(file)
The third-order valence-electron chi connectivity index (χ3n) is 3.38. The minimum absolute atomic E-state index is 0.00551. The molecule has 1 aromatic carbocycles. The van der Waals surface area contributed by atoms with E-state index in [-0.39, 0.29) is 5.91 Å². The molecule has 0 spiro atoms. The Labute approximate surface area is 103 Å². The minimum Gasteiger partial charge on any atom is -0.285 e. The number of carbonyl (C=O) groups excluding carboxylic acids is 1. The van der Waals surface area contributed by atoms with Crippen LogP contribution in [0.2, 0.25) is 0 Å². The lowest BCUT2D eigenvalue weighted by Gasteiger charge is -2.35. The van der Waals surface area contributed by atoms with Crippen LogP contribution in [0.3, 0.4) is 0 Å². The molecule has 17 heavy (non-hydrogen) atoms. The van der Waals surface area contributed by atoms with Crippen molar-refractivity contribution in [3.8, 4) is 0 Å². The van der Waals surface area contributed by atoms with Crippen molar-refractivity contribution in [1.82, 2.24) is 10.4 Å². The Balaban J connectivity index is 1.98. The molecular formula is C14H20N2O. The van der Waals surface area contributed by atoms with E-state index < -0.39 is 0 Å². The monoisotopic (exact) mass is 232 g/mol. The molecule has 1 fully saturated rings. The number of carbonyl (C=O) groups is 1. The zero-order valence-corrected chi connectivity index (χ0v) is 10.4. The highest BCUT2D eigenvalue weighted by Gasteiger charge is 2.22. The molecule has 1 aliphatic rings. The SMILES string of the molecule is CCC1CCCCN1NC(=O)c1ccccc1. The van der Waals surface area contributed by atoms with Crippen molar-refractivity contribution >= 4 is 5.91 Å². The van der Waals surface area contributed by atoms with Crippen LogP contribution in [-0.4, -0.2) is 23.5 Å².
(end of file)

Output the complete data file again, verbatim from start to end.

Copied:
The third-order valence-electron chi connectivity index (χ3n) is 3.38. The minimum absolute atomic E-state index is 0.00551. The molecule has 1 aromatic carbocycles. The van der Waals surface area contributed by atoms with E-state index in [-0.39, 0.29) is 5.91 Å². The molecule has 0 spiro atoms. The Labute approximate surface area is 103 Å². The minimum Gasteiger partial charge on any atom is -0.285 e. The number of carbonyl (C=O) groups excluding carboxylic acids is 1. The van der Waals surface area contributed by atoms with Crippen LogP contribution in [0.2, 0.25) is 0 Å². The lowest BCUT2D eigenvalue weighted by Gasteiger charge is -2.35. The van der Waals surface area contributed by atoms with Crippen LogP contribution in [0.3, 0.4) is 0 Å². The molecule has 17 heavy (non-hydrogen) atoms. The van der Waals surface area contributed by atoms with Crippen molar-refractivity contribution in [3.8, 4) is 0 Å². The van der Waals surface area contributed by atoms with Crippen molar-refractivity contribution in [1.82, 2.24) is 10.4 Å². The Balaban J connectivity index is 1.98. The molecular formula is C14H20N2O. The van der Waals surface area contributed by atoms with E-state index < -0.39 is 0 Å². The monoisotopic (exact) mass is 232 g/mol. The molecule has 1 fully saturated rings. The number of carbonyl (C=O) groups is 1. The zero-order valence-corrected chi connectivity index (χ0v) is 10.4. The highest BCUT2D eigenvalue weighted by Gasteiger charge is 2.22. The molecule has 1 aliphatic rings. The SMILES string of the molecule is CCC1CCCCN1NC(=O)c1ccccc1. The van der Waals surface area contributed by atoms with Crippen molar-refractivity contribution >= 4 is 5.91 Å². The van der Waals surface area contributed by atoms with Crippen LogP contribution in [-0.4, -0.2) is 23.5 Å².